Discussion of the above book with the author, illustrator and Georgetown Law Professor Emerita, moderated by our own Deborah Taylor. Coolidge Auditorium, Thomas Jefferson Building, Mary 3, 2017 at 10:30 a.m. No RSVP needed unless you want to bring a group of children. Then please respond to: Monica Valentine, email@example.com, 202-707-1950.
Charlotte wants to be a serious scientist, but her family's rabbit hole is too crowded for her to properly conduct experiments. One of her siblings is always breaking her beakers or contaminating her samples. To find some peace and quiet, she constructs a ship and flies to the moon. However, she finds that even a serious scientist can become lonely. This book is not only funny and charming, it is also a great introduction to the scientific method for young readers. M. Crews (Up to Seven)
Edited by Ellen Oh and dedicated to the memory of Walter Dean Myers, this is a collection of short stories celebrating the diverse stories that everyone needs. Sometimes race is very apparent, see Main Street by Woodson, and sometimes it is just an additional aspect of the character (see Matt da la Pena's first story about friendship and father son relationships. Each character wants to be heard, some shot at us, some whisper. Each story is unique and brings to life a memorable character. Edie Ching (10-14)
With a tone similar to Little Bear, Charlie and his brother have adventures large and small that involve their parents and their many friends, of all ethnicities. I particularly enjoyed the snack at Sakamoto's Shave Ice. Their conversations are very natural and child like as are their actions. Look for our own children to ask for a bed-time popsicle. The illustrations enhance the story perfectly. A lovely package.
Edie Ching (up to 7)
A World War II story set in Alsace, where Genevieve has come to visit her grandmother (on her father's side) and is getting ready to go home, following the departure of her big brother. But while grandmere is not warm and friendly, on the day of her departure, she realizes that she is needed and returns to the farm. Caught in the German invasion, she becomes more and more involved in efforts to thwart the Nazis and support her good friend. There is mystery here, what has really happened to her brother, and revelations as she slowly learns about the life of a father she never felt close to, and as her relationship with her grandmother warms. Edie Ching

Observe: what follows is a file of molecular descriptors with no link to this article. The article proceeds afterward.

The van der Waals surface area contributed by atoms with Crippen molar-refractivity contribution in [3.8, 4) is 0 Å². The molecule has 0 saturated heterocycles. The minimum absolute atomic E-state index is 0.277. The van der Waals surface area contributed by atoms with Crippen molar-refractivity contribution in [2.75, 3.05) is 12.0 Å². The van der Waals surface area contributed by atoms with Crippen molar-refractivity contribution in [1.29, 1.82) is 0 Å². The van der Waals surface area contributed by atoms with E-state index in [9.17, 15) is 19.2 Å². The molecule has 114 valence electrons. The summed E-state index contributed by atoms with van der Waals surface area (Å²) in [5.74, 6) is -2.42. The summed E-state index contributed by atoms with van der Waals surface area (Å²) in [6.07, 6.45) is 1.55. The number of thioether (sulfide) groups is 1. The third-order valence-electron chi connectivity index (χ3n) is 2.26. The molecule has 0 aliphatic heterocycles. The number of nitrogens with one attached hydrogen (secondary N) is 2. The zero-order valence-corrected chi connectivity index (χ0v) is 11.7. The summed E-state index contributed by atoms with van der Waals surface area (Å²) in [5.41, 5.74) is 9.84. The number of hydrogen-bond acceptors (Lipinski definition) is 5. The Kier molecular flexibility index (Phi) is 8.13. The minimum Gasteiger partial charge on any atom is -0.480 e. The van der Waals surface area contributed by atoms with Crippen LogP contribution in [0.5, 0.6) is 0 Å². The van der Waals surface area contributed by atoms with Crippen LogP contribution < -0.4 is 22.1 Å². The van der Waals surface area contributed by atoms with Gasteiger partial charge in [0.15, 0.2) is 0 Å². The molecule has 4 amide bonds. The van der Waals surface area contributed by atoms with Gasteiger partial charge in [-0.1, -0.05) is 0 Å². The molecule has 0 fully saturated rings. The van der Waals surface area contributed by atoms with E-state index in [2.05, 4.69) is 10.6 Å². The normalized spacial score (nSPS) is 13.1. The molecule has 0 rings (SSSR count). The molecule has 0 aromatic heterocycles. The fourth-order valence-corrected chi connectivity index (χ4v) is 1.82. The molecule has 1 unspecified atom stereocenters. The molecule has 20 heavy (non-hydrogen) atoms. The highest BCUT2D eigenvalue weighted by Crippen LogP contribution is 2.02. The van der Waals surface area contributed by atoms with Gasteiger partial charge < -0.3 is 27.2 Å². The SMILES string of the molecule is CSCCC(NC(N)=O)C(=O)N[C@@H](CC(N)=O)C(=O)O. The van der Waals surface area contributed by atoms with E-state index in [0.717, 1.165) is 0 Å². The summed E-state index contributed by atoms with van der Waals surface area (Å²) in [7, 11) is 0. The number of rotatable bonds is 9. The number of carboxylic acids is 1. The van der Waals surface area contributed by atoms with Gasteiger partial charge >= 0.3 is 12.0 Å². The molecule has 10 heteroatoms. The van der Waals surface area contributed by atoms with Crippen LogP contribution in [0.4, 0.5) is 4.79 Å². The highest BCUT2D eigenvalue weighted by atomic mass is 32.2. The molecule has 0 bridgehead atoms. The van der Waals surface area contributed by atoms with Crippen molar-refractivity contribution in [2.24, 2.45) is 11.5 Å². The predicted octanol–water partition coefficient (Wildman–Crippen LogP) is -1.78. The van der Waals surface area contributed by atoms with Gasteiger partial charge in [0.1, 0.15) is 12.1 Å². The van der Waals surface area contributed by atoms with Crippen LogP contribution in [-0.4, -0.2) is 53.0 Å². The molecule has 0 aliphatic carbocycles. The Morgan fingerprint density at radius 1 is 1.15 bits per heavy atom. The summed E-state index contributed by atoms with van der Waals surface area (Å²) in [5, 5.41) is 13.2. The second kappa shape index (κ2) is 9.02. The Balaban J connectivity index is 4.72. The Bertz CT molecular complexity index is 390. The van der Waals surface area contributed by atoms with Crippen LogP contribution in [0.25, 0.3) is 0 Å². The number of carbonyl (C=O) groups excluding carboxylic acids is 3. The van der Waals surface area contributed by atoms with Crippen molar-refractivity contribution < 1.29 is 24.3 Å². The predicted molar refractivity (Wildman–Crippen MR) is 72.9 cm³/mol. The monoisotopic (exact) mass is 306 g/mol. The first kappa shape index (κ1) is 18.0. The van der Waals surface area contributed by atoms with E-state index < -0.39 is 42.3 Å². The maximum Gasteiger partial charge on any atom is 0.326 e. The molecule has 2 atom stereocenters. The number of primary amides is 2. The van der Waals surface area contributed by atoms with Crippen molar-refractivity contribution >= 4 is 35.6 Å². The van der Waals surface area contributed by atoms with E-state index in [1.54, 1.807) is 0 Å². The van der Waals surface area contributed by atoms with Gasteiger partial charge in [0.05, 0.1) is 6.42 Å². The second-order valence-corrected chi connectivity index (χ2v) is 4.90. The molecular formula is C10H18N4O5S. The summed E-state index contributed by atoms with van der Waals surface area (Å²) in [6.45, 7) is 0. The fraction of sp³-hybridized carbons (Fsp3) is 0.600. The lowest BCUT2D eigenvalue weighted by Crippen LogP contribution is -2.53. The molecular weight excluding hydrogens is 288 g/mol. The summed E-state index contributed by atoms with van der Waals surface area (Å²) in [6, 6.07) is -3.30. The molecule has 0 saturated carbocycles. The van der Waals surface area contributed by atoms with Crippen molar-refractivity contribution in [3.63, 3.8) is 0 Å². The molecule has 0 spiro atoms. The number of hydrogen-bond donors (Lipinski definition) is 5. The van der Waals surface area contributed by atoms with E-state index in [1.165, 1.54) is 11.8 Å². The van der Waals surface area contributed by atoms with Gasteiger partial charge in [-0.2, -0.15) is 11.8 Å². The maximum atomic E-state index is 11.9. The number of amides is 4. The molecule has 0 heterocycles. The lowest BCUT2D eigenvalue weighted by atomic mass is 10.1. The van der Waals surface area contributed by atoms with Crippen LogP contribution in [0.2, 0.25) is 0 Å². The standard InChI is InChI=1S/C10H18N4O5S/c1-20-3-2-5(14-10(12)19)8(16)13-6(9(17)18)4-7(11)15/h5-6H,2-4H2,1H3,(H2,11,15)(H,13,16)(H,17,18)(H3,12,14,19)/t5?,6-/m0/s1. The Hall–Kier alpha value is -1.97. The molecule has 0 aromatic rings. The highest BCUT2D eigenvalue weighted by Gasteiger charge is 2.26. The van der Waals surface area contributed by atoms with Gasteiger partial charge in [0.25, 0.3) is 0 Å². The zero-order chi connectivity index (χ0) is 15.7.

Frannie idolizes her cousin Tru for his charm, wit and charisma. He's come to spend the summer and Frannie sees this as her chance to impress him and break out of her naive good girl image. As Frannie gets swept up in Tru's world she discovers there's more to him than meets the eye. This powerful coming-of-age story brings the characters and the city of Baltimore to life.
Hee Jun’s family uproots from South Korea to West Virginia where every difference feels daunting to him. Yum’s gentle illustrations brim with emotion as Hee Jun and his family adjust to their new home. This relatable immigration journey, regardless of national origin, will also resonate among young readers simply struggling to fit in.
Raymie has decided that the only way to get her father to return home is to win the Little Miss Central Florida Tire competition. What starts off as a desire to best the other girls becomes a poignant story of learning to see other people's truths. The narrator brings authenticity to Raymie's voice and her struggle between what she wants and what the other girls need.
Emma knows she is special: her mother told her so before she died. When she finds the clue to a hidden treasure Emma knows she will fulfill her destiny. This wonderfully voiced audio is perfect for lovers of magic, traditional music, and quirky but cool characters.